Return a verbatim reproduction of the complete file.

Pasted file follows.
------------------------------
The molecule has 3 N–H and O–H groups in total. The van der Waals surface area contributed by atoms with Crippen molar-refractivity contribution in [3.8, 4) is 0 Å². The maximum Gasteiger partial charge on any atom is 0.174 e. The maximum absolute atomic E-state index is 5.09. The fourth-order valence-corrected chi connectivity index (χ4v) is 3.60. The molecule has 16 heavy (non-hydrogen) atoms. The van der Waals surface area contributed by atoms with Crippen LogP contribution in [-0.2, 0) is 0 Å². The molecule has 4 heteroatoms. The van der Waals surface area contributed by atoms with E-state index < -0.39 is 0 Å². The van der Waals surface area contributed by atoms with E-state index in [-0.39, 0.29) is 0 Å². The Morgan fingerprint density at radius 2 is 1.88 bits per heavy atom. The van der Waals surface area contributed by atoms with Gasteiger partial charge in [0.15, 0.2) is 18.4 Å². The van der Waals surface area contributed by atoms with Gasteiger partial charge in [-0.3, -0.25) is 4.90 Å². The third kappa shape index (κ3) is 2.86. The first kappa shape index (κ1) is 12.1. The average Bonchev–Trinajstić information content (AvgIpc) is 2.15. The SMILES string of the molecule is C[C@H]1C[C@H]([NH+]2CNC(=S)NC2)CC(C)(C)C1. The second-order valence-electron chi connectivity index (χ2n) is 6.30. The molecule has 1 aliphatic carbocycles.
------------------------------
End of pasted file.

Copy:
The molecule has 3 N–H and O–H groups in total. The van der Waals surface area contributed by atoms with Crippen molar-refractivity contribution in [3.8, 4) is 0 Å². The maximum Gasteiger partial charge on any atom is 0.174 e. The maximum absolute atomic E-state index is 5.09. The fourth-order valence-corrected chi connectivity index (χ4v) is 3.60. The molecule has 16 heavy (non-hydrogen) atoms. The van der Waals surface area contributed by atoms with Crippen LogP contribution in [-0.2, 0) is 0 Å². The molecule has 4 heteroatoms. The van der Waals surface area contributed by atoms with E-state index < -0.39 is 0 Å². The van der Waals surface area contributed by atoms with E-state index in [-0.39, 0.29) is 0 Å². The Morgan fingerprint density at radius 2 is 1.88 bits per heavy atom. The van der Waals surface area contributed by atoms with Gasteiger partial charge in [0.15, 0.2) is 18.4 Å². The van der Waals surface area contributed by atoms with Gasteiger partial charge in [-0.3, -0.25) is 4.90 Å². The third kappa shape index (κ3) is 2.86. The first kappa shape index (κ1) is 12.1. The average Bonchev–Trinajstić information content (AvgIpc) is 2.15. The SMILES string of the molecule is C[C@H]1C[C@H]([NH+]2CNC(=S)NC2)CC(C)(C)C1. The second-order valence-electron chi connectivity index (χ2n) is 6.30. The molecule has 1 aliphatic carbocycles.